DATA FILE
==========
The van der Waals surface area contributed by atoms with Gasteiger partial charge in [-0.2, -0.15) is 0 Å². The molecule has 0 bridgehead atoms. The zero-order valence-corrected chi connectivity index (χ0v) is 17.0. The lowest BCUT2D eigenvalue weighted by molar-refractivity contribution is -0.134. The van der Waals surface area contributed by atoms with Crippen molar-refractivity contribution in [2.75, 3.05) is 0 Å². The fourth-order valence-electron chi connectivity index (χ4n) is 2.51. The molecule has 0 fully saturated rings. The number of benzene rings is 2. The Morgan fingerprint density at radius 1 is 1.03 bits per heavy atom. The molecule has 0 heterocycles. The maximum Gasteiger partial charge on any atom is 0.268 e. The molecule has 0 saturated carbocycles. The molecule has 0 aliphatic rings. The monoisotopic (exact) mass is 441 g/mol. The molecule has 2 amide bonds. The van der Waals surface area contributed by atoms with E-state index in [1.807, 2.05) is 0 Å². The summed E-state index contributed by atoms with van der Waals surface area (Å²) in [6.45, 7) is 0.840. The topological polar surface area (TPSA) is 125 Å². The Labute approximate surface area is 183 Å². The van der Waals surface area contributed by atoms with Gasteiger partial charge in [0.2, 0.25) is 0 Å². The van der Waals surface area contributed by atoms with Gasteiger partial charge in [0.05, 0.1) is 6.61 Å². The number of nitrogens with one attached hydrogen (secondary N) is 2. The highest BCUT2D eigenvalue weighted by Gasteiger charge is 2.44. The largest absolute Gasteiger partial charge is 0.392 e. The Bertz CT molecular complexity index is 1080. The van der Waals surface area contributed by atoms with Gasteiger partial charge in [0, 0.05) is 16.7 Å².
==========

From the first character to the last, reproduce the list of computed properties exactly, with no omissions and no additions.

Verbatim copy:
The van der Waals surface area contributed by atoms with Gasteiger partial charge in [-0.2, -0.15) is 0 Å². The molecule has 0 bridgehead atoms. The zero-order valence-corrected chi connectivity index (χ0v) is 17.0. The lowest BCUT2D eigenvalue weighted by molar-refractivity contribution is -0.134. The van der Waals surface area contributed by atoms with Crippen molar-refractivity contribution in [2.75, 3.05) is 0 Å². The fourth-order valence-electron chi connectivity index (χ4n) is 2.51. The molecule has 0 fully saturated rings. The number of benzene rings is 2. The Morgan fingerprint density at radius 1 is 1.03 bits per heavy atom. The molecule has 0 heterocycles. The maximum Gasteiger partial charge on any atom is 0.268 e. The molecule has 0 saturated carbocycles. The molecule has 0 aliphatic rings. The monoisotopic (exact) mass is 441 g/mol. The molecule has 2 amide bonds. The van der Waals surface area contributed by atoms with E-state index in [1.807, 2.05) is 0 Å². The summed E-state index contributed by atoms with van der Waals surface area (Å²) in [6.45, 7) is 0.840. The topological polar surface area (TPSA) is 125 Å². The Labute approximate surface area is 183 Å². The van der Waals surface area contributed by atoms with Gasteiger partial charge in [0.2, 0.25) is 0 Å². The van der Waals surface area contributed by atoms with Gasteiger partial charge in [0.05, 0.1) is 6.61 Å². The number of nitrogens with one attached hydrogen (secondary N) is 2. The highest BCUT2D eigenvalue weighted by Gasteiger charge is 2.44. The largest absolute Gasteiger partial charge is 0.392 e. The Bertz CT molecular complexity index is 1080. The van der Waals surface area contributed by atoms with Gasteiger partial charge in [0, 0.05) is 16.7 Å².